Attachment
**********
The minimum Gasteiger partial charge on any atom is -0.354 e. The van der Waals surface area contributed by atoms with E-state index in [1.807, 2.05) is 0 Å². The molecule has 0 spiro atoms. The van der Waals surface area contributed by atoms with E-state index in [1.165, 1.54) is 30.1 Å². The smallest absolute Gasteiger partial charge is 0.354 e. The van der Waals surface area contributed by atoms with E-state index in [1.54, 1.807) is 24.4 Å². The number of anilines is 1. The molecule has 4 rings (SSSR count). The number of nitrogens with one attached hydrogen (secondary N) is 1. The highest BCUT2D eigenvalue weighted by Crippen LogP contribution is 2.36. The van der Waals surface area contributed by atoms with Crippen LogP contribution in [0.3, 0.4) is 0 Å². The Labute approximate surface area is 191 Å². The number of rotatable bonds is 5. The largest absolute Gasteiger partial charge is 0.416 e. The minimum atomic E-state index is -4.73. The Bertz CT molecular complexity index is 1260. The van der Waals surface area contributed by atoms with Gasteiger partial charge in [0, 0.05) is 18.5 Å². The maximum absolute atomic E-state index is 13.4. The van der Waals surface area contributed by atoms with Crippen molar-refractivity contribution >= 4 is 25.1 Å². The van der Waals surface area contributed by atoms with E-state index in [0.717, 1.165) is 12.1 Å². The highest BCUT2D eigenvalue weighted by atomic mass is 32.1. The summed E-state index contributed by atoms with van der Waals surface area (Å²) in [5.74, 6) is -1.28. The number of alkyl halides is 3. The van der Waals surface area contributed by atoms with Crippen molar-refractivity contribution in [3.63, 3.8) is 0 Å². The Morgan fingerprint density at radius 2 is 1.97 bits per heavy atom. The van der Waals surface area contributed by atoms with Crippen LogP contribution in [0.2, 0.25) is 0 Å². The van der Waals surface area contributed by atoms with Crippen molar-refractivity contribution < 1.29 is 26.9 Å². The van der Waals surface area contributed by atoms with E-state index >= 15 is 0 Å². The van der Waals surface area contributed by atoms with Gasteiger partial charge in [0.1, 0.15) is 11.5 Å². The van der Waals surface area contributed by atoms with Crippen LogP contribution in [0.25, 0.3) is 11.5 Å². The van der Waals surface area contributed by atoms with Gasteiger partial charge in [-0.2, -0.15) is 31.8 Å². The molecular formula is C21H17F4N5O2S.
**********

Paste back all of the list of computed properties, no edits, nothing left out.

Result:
The minimum Gasteiger partial charge on any atom is -0.354 e. The van der Waals surface area contributed by atoms with E-state index in [1.807, 2.05) is 0 Å². The molecule has 0 spiro atoms. The van der Waals surface area contributed by atoms with E-state index in [1.165, 1.54) is 30.1 Å². The smallest absolute Gasteiger partial charge is 0.354 e. The van der Waals surface area contributed by atoms with E-state index in [1.54, 1.807) is 24.4 Å². The number of anilines is 1. The molecule has 4 rings (SSSR count). The number of nitrogens with one attached hydrogen (secondary N) is 1. The highest BCUT2D eigenvalue weighted by Crippen LogP contribution is 2.36. The van der Waals surface area contributed by atoms with Crippen LogP contribution in [0.3, 0.4) is 0 Å². The Labute approximate surface area is 191 Å². The number of rotatable bonds is 5. The largest absolute Gasteiger partial charge is 0.416 e. The minimum atomic E-state index is -4.73. The Bertz CT molecular complexity index is 1260. The van der Waals surface area contributed by atoms with Gasteiger partial charge in [0, 0.05) is 18.5 Å². The maximum absolute atomic E-state index is 13.4. The van der Waals surface area contributed by atoms with Crippen molar-refractivity contribution >= 4 is 25.1 Å². The van der Waals surface area contributed by atoms with E-state index in [0.717, 1.165) is 12.1 Å². The highest BCUT2D eigenvalue weighted by atomic mass is 32.1. The summed E-state index contributed by atoms with van der Waals surface area (Å²) in [5.74, 6) is -1.28. The number of alkyl halides is 3. The van der Waals surface area contributed by atoms with Crippen molar-refractivity contribution in [3.63, 3.8) is 0 Å². The Morgan fingerprint density at radius 2 is 1.97 bits per heavy atom. The van der Waals surface area contributed by atoms with Crippen LogP contribution in [0.2, 0.25) is 0 Å². The van der Waals surface area contributed by atoms with Crippen molar-refractivity contribution < 1.29 is 26.9 Å². The van der Waals surface area contributed by atoms with E-state index >= 15 is 0 Å². The van der Waals surface area contributed by atoms with Gasteiger partial charge in [0.1, 0.15) is 11.5 Å². The van der Waals surface area contributed by atoms with Crippen LogP contribution in [0.25, 0.3) is 11.5 Å². The van der Waals surface area contributed by atoms with Gasteiger partial charge in [-0.2, -0.15) is 31.8 Å². The molecular formula is C21H17F4N5O2S.